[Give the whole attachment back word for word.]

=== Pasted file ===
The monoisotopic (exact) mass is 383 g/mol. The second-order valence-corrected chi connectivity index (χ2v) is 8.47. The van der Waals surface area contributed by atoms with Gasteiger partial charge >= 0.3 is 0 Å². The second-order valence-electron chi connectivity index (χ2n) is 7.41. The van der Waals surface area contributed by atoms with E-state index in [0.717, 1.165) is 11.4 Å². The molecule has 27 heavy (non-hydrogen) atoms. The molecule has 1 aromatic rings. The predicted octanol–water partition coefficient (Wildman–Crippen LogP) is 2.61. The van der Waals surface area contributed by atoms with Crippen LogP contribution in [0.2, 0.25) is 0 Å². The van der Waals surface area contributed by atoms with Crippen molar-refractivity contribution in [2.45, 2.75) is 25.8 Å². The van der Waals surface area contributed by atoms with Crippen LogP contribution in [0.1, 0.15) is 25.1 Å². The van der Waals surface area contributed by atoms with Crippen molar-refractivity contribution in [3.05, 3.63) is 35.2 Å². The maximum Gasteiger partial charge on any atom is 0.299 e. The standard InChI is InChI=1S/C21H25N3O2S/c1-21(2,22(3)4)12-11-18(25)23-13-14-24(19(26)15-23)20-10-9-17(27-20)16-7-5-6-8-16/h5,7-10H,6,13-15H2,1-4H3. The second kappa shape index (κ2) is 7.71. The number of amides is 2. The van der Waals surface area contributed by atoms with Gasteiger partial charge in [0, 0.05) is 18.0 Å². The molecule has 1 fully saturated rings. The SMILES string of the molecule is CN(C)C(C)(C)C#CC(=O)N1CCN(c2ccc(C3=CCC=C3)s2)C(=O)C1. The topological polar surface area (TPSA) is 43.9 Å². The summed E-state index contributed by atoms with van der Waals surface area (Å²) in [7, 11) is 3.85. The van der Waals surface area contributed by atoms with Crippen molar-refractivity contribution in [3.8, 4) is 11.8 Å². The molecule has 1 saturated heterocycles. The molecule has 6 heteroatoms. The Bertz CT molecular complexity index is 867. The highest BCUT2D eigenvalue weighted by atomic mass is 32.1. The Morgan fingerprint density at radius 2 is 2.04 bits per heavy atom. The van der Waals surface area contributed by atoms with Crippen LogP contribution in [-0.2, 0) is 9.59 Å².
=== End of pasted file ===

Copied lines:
The monoisotopic (exact) mass is 383 g/mol. The second-order valence-corrected chi connectivity index (χ2v) is 8.47. The van der Waals surface area contributed by atoms with Gasteiger partial charge >= 0.3 is 0 Å². The second-order valence-electron chi connectivity index (χ2n) is 7.41. The van der Waals surface area contributed by atoms with E-state index in [0.717, 1.165) is 11.4 Å². The molecule has 27 heavy (non-hydrogen) atoms. The molecule has 1 aromatic rings. The predicted octanol–water partition coefficient (Wildman–Crippen LogP) is 2.61. The van der Waals surface area contributed by atoms with Crippen LogP contribution in [0.2, 0.25) is 0 Å². The van der Waals surface area contributed by atoms with Crippen molar-refractivity contribution in [2.45, 2.75) is 25.8 Å². The van der Waals surface area contributed by atoms with Crippen LogP contribution in [0.1, 0.15) is 25.1 Å². The van der Waals surface area contributed by atoms with Crippen molar-refractivity contribution in [3.05, 3.63) is 35.2 Å². The maximum Gasteiger partial charge on any atom is 0.299 e. The standard InChI is InChI=1S/C21H25N3O2S/c1-21(2,22(3)4)12-11-18(25)23-13-14-24(19(26)15-23)20-10-9-17(27-20)16-7-5-6-8-16/h5,7-10H,6,13-15H2,1-4H3. The second kappa shape index (κ2) is 7.71. The number of amides is 2. The van der Waals surface area contributed by atoms with Gasteiger partial charge in [0, 0.05) is 18.0 Å². The molecule has 1 fully saturated rings. The SMILES string of the molecule is CN(C)C(C)(C)C#CC(=O)N1CCN(c2ccc(C3=CCC=C3)s2)C(=O)C1. The topological polar surface area (TPSA) is 43.9 Å². The summed E-state index contributed by atoms with van der Waals surface area (Å²) in [7, 11) is 3.85. The van der Waals surface area contributed by atoms with Crippen molar-refractivity contribution in [3.8, 4) is 11.8 Å². The molecule has 1 saturated heterocycles. The molecule has 6 heteroatoms. The Bertz CT molecular complexity index is 867. The highest BCUT2D eigenvalue weighted by atomic mass is 32.1. The Morgan fingerprint density at radius 2 is 2.04 bits per heavy atom. The van der Waals surface area contributed by atoms with Crippen LogP contribution in [-0.2, 0) is 9.59 Å².